# Depth First Search (DFS) for a Graph With Examples [Latest]

Oct 24, 2022

Depth First Search (DFS) is an algorithm that searches a graph/tree, in a depth-wise manner.

There are many ways through which we can traverse through a graph.

The two most common methods that we can use are:

• Depth-First Search (DFS)

Both of these methods are recursive in nature.

The only difference is that a BFS first searches the breadth of the graph/tree, while a DFS searches from top to bottom first, before branching out.

Also, a Depth First Search will tell us if two nodes are reachable or not. If the algorithm terminates and we still haven’t found our answer, that means that the two nodes are not connected!

In this article, let us take a look at the DFS Algorithm in detail.

I will also show you an implementation of this algorithm in C so that you can get a programmer’s perspective on how you can write this algorithm.

## The Depth First Search Algorithm

As I mentioned earlier, the depth-first search algorithm is recursive in nature.

So, if you want to look for an element in the graph, the DFS procedure will first go as deep as possible from the current node, until you cannot go any further.

When you hit a dead end, you simply move back and try to find deeper routes from any of those nodes.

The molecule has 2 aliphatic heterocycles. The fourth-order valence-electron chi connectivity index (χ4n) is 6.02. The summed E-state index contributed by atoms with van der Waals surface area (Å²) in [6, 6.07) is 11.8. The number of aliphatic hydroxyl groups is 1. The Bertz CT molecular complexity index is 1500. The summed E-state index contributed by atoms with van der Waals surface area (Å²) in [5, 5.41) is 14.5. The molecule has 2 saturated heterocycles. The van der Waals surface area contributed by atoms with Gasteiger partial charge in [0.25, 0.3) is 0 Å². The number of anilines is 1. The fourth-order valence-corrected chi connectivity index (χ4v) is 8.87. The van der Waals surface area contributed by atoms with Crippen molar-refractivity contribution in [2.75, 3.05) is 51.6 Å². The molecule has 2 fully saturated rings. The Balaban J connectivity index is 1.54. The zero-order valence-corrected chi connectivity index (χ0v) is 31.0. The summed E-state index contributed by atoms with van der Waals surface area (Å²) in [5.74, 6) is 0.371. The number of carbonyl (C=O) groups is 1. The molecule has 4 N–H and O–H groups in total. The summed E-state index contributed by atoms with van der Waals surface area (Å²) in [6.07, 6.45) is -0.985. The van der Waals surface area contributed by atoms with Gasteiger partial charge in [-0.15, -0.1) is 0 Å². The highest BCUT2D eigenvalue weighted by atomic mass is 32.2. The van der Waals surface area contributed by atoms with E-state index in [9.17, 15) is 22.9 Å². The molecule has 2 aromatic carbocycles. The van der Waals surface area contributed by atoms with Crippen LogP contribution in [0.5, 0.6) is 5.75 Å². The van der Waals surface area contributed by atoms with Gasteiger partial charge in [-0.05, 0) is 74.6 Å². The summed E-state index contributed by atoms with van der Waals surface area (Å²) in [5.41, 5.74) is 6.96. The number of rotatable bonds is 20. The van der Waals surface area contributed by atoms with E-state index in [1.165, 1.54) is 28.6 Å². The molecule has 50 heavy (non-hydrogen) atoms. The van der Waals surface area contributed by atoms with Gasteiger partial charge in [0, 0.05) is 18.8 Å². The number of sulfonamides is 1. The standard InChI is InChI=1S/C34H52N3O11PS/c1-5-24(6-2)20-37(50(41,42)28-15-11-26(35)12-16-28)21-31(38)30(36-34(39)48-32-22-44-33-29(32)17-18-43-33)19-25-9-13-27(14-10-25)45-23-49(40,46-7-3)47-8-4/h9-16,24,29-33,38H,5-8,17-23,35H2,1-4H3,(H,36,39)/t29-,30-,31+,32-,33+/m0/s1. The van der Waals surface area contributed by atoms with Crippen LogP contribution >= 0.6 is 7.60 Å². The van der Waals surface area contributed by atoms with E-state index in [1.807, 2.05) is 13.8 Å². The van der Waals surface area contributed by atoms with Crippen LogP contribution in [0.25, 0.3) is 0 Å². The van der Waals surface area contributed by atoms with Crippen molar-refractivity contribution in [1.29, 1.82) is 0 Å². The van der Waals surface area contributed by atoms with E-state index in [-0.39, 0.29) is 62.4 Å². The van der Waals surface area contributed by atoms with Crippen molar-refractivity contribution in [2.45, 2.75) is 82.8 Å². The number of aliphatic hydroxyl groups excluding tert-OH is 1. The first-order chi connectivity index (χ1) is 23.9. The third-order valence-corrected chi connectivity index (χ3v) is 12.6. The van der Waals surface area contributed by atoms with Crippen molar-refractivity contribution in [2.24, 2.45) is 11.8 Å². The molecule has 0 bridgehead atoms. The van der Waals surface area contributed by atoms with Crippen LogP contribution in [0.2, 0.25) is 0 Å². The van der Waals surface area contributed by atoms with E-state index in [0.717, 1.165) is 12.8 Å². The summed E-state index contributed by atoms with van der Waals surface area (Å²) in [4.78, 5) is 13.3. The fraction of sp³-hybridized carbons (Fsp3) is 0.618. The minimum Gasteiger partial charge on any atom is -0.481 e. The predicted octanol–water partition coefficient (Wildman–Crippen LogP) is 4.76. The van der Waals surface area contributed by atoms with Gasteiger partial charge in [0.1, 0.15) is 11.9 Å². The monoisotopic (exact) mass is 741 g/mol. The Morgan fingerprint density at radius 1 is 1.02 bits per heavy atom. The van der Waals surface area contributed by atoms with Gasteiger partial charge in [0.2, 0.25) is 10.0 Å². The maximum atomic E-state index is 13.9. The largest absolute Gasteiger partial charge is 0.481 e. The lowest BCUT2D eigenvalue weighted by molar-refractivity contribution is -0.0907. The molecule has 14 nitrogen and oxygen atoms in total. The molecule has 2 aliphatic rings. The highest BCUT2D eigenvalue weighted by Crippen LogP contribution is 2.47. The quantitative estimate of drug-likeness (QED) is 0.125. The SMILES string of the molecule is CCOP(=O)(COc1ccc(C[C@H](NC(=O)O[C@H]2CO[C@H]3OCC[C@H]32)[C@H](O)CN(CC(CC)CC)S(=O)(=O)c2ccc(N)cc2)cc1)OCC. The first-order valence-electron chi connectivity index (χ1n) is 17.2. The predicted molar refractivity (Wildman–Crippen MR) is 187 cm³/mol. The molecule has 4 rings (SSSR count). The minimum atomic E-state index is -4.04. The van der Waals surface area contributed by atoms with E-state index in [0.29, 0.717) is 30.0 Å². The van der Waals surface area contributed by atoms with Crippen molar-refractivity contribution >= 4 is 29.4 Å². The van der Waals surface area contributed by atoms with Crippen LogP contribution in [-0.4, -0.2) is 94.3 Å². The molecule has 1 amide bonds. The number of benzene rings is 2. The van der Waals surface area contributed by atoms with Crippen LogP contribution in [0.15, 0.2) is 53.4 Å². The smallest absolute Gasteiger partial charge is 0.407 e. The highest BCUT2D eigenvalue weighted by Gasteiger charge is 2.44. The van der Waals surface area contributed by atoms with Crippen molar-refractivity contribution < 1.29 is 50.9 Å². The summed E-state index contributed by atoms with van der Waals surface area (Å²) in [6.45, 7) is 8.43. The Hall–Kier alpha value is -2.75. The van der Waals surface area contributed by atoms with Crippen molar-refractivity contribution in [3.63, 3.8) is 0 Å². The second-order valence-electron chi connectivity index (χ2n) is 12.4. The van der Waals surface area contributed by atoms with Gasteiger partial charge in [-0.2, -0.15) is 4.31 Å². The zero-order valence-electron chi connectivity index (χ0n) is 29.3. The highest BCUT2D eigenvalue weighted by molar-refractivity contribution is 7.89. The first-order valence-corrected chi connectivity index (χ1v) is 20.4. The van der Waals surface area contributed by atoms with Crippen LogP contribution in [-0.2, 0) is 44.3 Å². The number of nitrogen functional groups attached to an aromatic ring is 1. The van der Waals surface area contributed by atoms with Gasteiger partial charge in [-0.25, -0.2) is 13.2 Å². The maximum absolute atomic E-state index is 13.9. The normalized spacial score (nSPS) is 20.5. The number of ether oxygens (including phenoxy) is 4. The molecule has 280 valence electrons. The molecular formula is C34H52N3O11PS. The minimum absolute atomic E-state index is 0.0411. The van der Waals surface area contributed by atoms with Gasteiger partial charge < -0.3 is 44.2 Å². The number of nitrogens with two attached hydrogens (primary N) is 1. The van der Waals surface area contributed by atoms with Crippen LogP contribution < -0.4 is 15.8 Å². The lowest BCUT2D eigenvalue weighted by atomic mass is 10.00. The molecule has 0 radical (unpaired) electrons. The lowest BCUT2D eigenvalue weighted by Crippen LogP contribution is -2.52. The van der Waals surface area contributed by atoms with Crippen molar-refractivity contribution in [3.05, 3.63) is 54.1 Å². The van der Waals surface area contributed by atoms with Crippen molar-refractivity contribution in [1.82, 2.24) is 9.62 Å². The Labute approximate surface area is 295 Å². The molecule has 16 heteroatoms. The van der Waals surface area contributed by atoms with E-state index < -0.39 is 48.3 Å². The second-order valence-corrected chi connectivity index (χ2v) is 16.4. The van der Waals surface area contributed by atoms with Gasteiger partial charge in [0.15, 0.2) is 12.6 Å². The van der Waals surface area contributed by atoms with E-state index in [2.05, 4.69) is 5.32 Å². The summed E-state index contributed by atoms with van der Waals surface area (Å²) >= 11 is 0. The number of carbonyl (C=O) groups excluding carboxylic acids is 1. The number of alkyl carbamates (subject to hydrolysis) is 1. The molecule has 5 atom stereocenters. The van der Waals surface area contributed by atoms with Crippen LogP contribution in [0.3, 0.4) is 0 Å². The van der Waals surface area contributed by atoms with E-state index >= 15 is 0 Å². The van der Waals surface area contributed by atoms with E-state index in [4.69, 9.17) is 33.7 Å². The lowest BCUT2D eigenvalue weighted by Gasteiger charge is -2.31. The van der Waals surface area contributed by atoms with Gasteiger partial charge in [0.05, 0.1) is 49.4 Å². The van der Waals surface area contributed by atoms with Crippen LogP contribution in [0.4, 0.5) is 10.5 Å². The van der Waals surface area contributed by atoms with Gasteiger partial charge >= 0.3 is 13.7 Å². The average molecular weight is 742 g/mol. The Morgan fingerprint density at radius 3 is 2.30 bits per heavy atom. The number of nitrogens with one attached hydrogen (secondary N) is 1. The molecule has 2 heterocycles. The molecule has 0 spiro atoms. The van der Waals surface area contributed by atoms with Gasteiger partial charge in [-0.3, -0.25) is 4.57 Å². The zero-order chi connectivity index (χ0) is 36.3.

You simply keep trying all these ‘deepest’ routes until you have exhausted all possibilities.

To apply this algorithm, we need to keep track of the path ‘history‘, that includes the current node visited, so that we can come back to that point.

Since this will try different paths from the path of visited nodes, it is very natural to use a Stack Data Structure.

To simplify things, I will show you how this algorithm works on a graph.

### The Algorithm

Before we start our algorithm, let us have a stack of the nodes in the current path. Initially, it is empty.

• If a node to be visited is not there in the stack, we push it onto the stack and mark the node as visited.
• We then check if the current node matches our search criteria.
• If it does, we are done!
• Otherwise, we need to go to all the nodes adjacent to the current node.
• We will visit all such nodes, in any random order, and keep searching.
• If all adjacent nodes are already visited, it is a dead end. We must go to the previously visited node and pop the recent node from the stack.
• The algorithm will terminate if all the nodes have been searched (stack is empty), or if we get our answer.

So this algorithm will search the whole graph and is thus a good way to check if a path exists between two nodes.

### An Example – Searching for a vertex

Let’s search for the vertex 7 in the graph below, using DFS.

When we begin at the start node (6), we mark it as visited, and add it to the stack.

Since this is not the node we want, we will visit all its unvisited adjacent nodes, and keep going until we hit a dead end.

Since the order doesn’t matter to us, let’s visit vertex 2 next. (We can also choose vertex 5)